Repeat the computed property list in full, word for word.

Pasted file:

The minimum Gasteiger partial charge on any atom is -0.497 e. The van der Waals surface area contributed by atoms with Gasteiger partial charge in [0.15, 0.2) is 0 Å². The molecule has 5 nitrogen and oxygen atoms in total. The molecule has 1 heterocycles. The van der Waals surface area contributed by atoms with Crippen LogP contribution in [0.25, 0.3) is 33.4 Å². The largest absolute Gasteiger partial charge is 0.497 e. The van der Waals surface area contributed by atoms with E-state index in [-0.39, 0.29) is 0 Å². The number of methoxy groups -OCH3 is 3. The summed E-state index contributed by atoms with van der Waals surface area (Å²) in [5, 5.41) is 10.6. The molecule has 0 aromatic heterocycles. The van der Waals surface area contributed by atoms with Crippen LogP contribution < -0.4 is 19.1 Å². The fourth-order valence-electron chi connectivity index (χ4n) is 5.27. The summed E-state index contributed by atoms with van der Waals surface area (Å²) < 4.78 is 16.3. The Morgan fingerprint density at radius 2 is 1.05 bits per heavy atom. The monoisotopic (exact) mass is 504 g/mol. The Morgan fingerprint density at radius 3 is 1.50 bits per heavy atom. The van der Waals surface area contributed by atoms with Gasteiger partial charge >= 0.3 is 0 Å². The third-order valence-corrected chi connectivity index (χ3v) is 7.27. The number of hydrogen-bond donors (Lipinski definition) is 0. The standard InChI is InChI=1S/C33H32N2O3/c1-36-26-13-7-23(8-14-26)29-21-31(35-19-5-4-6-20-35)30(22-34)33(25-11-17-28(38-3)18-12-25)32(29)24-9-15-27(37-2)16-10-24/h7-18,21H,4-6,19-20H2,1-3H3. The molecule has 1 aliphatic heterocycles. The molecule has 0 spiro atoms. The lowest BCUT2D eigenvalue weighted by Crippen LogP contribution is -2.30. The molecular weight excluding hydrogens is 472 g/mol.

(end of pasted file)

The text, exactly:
The minimum Gasteiger partial charge on any atom is -0.497 e. The van der Waals surface area contributed by atoms with Gasteiger partial charge in [0.15, 0.2) is 0 Å². The molecule has 5 nitrogen and oxygen atoms in total. The molecule has 1 heterocycles. The van der Waals surface area contributed by atoms with Crippen LogP contribution in [0.25, 0.3) is 33.4 Å². The largest absolute Gasteiger partial charge is 0.497 e. The van der Waals surface area contributed by atoms with E-state index in [-0.39, 0.29) is 0 Å². The number of methoxy groups -OCH3 is 3. The summed E-state index contributed by atoms with van der Waals surface area (Å²) in [5, 5.41) is 10.6. The molecule has 0 aromatic heterocycles. The van der Waals surface area contributed by atoms with Crippen LogP contribution < -0.4 is 19.1 Å². The fourth-order valence-electron chi connectivity index (χ4n) is 5.27. The summed E-state index contributed by atoms with van der Waals surface area (Å²) < 4.78 is 16.3. The Morgan fingerprint density at radius 2 is 1.05 bits per heavy atom. The monoisotopic (exact) mass is 504 g/mol. The Morgan fingerprint density at radius 3 is 1.50 bits per heavy atom. The van der Waals surface area contributed by atoms with Gasteiger partial charge >= 0.3 is 0 Å². The third-order valence-corrected chi connectivity index (χ3v) is 7.27. The number of hydrogen-bond donors (Lipinski definition) is 0. The standard InChI is InChI=1S/C33H32N2O3/c1-36-26-13-7-23(8-14-26)29-21-31(35-19-5-4-6-20-35)30(22-34)33(25-11-17-28(38-3)18-12-25)32(29)24-9-15-27(37-2)16-10-24/h7-18,21H,4-6,19-20H2,1-3H3. The molecule has 1 aliphatic heterocycles. The molecule has 0 spiro atoms. The lowest BCUT2D eigenvalue weighted by Crippen LogP contribution is -2.30. The molecular weight excluding hydrogens is 472 g/mol.